مدت زمان بیکاری و تعاملات میان بیمه بیکاری و کمک های اجتماعی
|کد مقاله||سال انتشار||مقاله انگلیسی||ترجمه فارسی||تعداد کلمات|
|25075||2006||26 صفحه PDF||سفارش دهید||محاسبه نشده|
Publisher : Elsevier - Science Direct (الزویر - ساینس دایرکت)
Journal : Labour Economics, Volume 13, Issue 6, December 2006, Pages 773–798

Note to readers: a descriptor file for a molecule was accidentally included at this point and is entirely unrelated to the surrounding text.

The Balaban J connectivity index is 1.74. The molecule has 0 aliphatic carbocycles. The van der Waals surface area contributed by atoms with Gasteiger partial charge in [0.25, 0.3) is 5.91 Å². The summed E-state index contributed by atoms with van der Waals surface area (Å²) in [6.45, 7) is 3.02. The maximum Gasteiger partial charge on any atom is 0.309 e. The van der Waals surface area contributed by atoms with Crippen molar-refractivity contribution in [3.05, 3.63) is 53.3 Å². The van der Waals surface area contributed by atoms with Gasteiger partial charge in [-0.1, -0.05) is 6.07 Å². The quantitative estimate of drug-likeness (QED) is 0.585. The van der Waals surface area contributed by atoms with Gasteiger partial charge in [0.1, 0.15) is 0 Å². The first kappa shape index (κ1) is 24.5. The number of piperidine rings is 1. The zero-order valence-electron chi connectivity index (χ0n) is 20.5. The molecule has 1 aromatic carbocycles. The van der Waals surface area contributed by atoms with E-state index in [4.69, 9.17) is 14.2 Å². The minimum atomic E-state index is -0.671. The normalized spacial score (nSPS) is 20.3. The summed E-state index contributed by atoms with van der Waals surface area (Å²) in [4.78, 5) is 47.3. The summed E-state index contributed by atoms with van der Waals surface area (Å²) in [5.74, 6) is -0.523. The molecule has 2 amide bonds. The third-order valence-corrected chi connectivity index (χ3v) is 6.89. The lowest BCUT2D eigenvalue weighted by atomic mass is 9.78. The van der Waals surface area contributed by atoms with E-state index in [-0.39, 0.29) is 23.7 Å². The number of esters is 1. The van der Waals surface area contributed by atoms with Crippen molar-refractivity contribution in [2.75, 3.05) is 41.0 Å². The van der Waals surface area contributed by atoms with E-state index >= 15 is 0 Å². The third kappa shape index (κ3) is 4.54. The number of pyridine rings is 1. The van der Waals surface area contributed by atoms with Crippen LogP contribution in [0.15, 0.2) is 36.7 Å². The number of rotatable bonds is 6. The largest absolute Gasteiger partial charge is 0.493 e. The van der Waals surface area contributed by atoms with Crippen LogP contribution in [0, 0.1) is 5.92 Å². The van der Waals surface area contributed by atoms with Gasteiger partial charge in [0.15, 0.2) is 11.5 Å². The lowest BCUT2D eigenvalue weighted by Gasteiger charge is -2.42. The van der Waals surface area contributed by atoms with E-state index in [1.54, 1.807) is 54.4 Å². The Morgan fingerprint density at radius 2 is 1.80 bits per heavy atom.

Existing studies suggest that reforms that reduce the generosity of the unemployment benefits should lower unemployment. Despite the large number of such reforms implemented in Europe in the past decades, evidence from various data sources shows very little correlation with the evolution of unemployment. This paper suggests that the scant success of these labour market reforms can be explained by the interactions between unemployment insurance and other social assistance programmes. Evidence from the European Community Household Panel shows that recipients of unemployment insurance who are also eligible for other welfare schemes are indeed less sensitive to changes in the level and the duration of their benefits.